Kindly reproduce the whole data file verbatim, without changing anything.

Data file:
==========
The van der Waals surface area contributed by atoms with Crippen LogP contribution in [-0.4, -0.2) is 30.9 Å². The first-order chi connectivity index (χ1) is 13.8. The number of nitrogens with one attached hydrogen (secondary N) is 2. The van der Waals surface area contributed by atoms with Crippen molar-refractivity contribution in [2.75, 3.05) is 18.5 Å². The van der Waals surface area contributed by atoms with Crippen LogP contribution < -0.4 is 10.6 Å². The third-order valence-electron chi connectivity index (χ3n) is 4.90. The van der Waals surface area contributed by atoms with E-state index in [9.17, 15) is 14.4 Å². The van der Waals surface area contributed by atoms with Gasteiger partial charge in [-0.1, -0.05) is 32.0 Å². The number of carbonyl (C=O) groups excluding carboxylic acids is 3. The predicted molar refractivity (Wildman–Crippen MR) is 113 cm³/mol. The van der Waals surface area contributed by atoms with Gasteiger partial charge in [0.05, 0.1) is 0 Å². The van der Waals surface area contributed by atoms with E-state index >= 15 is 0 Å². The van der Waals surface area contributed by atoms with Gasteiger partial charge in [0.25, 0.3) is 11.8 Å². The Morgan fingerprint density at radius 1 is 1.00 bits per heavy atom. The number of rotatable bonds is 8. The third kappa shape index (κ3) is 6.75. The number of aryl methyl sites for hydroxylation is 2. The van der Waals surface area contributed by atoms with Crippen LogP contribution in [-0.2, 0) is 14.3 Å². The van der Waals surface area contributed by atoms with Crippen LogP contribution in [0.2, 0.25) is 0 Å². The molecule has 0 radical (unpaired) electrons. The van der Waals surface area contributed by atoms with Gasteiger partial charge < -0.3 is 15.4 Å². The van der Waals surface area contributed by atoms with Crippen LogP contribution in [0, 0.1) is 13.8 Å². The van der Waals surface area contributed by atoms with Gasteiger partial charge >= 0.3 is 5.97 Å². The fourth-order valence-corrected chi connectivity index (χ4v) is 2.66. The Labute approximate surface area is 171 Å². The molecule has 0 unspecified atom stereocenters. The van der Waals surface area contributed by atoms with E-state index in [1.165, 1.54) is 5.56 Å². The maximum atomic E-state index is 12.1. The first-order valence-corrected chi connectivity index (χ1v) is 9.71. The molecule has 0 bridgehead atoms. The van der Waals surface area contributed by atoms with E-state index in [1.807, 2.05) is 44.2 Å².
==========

The van der Waals surface area contributed by atoms with Crippen LogP contribution in [-0.4, -0.2) is 30.9 Å². The first-order chi connectivity index (χ1) is 13.8. The number of nitrogens with one attached hydrogen (secondary N) is 2. The van der Waals surface area contributed by atoms with Crippen molar-refractivity contribution in [2.75, 3.05) is 18.5 Å². The van der Waals surface area contributed by atoms with Crippen LogP contribution < -0.4 is 10.6 Å². The third-order valence-electron chi connectivity index (χ3n) is 4.90. The van der Waals surface area contributed by atoms with E-state index in [9.17, 15) is 14.4 Å². The van der Waals surface area contributed by atoms with Gasteiger partial charge in [-0.1, -0.05) is 32.0 Å². The number of carbonyl (C=O) groups excluding carboxylic acids is 3. The predicted molar refractivity (Wildman–Crippen MR) is 113 cm³/mol. The van der Waals surface area contributed by atoms with Gasteiger partial charge in [0.05, 0.1) is 0 Å². The van der Waals surface area contributed by atoms with E-state index >= 15 is 0 Å². The van der Waals surface area contributed by atoms with Gasteiger partial charge in [0.25, 0.3) is 11.8 Å². The Morgan fingerprint density at radius 1 is 1.00 bits per heavy atom. The number of rotatable bonds is 8. The third kappa shape index (κ3) is 6.75. The number of aryl methyl sites for hydroxylation is 2. The van der Waals surface area contributed by atoms with Crippen LogP contribution in [-0.2, 0) is 14.3 Å². The van der Waals surface area contributed by atoms with Crippen LogP contribution in [0.2, 0.25) is 0 Å². The molecule has 0 radical (unpaired) electrons. The van der Waals surface area contributed by atoms with Gasteiger partial charge < -0.3 is 15.4 Å². The van der Waals surface area contributed by atoms with Crippen LogP contribution in [0, 0.1) is 13.8 Å². The van der Waals surface area contributed by atoms with Gasteiger partial charge >= 0.3 is 5.97 Å². The fourth-order valence-corrected chi connectivity index (χ4v) is 2.66. The Labute approximate surface area is 171 Å². The molecule has 0 unspecified atom stereocenters. The van der Waals surface area contributed by atoms with E-state index in [1.165, 1.54) is 5.56 Å². The maximum atomic E-state index is 12.1. The first-order valence-corrected chi connectivity index (χ1v) is 9.71. The molecule has 0 bridgehead atoms. The van der Waals surface area contributed by atoms with E-state index in [1.807, 2.05) is 44.2 Å².